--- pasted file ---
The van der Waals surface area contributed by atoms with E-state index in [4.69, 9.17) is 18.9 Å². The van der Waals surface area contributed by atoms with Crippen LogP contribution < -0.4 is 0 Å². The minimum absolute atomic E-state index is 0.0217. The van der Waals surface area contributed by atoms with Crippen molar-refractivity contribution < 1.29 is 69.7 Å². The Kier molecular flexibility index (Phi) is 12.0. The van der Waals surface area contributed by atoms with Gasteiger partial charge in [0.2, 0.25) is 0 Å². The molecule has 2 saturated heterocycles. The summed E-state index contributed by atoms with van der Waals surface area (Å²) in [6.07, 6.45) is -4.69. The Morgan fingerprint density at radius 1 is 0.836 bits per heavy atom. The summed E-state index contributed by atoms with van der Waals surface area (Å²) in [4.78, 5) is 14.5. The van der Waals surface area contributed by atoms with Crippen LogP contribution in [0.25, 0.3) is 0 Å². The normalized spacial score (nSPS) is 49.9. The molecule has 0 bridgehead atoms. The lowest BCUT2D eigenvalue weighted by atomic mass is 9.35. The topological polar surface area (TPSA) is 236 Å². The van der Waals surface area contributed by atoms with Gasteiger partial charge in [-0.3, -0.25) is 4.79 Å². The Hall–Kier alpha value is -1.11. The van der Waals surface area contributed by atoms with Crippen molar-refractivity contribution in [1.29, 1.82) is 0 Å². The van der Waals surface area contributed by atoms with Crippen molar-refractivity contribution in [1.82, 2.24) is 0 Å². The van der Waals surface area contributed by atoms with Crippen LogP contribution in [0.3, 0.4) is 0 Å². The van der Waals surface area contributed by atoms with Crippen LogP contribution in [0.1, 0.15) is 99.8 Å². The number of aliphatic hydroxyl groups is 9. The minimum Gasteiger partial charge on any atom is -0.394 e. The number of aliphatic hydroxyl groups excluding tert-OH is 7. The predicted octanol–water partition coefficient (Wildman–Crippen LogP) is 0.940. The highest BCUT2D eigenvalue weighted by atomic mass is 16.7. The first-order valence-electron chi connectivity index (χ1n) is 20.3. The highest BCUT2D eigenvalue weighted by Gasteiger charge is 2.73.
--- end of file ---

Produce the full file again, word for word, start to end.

The van der Waals surface area contributed by atoms with E-state index in [4.69, 9.17) is 18.9 Å². The van der Waals surface area contributed by atoms with Crippen LogP contribution < -0.4 is 0 Å². The minimum absolute atomic E-state index is 0.0217. The van der Waals surface area contributed by atoms with Crippen molar-refractivity contribution < 1.29 is 69.7 Å². The Kier molecular flexibility index (Phi) is 12.0. The van der Waals surface area contributed by atoms with Gasteiger partial charge in [0.2, 0.25) is 0 Å². The molecule has 2 saturated heterocycles. The summed E-state index contributed by atoms with van der Waals surface area (Å²) in [6.07, 6.45) is -4.69. The Morgan fingerprint density at radius 1 is 0.836 bits per heavy atom. The summed E-state index contributed by atoms with van der Waals surface area (Å²) in [4.78, 5) is 14.5. The van der Waals surface area contributed by atoms with Crippen LogP contribution in [0.25, 0.3) is 0 Å². The normalized spacial score (nSPS) is 49.9. The molecule has 0 bridgehead atoms. The lowest BCUT2D eigenvalue weighted by atomic mass is 9.35. The topological polar surface area (TPSA) is 236 Å². The van der Waals surface area contributed by atoms with Gasteiger partial charge in [-0.3, -0.25) is 4.79 Å². The Hall–Kier alpha value is -1.11. The van der Waals surface area contributed by atoms with Crippen molar-refractivity contribution in [1.29, 1.82) is 0 Å². The van der Waals surface area contributed by atoms with Crippen molar-refractivity contribution in [1.82, 2.24) is 0 Å². The van der Waals surface area contributed by atoms with Crippen LogP contribution in [0.3, 0.4) is 0 Å². The van der Waals surface area contributed by atoms with Crippen LogP contribution in [0.1, 0.15) is 99.8 Å². The number of aliphatic hydroxyl groups is 9. The minimum Gasteiger partial charge on any atom is -0.394 e. The number of aliphatic hydroxyl groups excluding tert-OH is 7. The predicted octanol–water partition coefficient (Wildman–Crippen LogP) is 0.940. The highest BCUT2D eigenvalue weighted by atomic mass is 16.7. The first-order valence-electron chi connectivity index (χ1n) is 20.3. The highest BCUT2D eigenvalue weighted by Gasteiger charge is 2.73.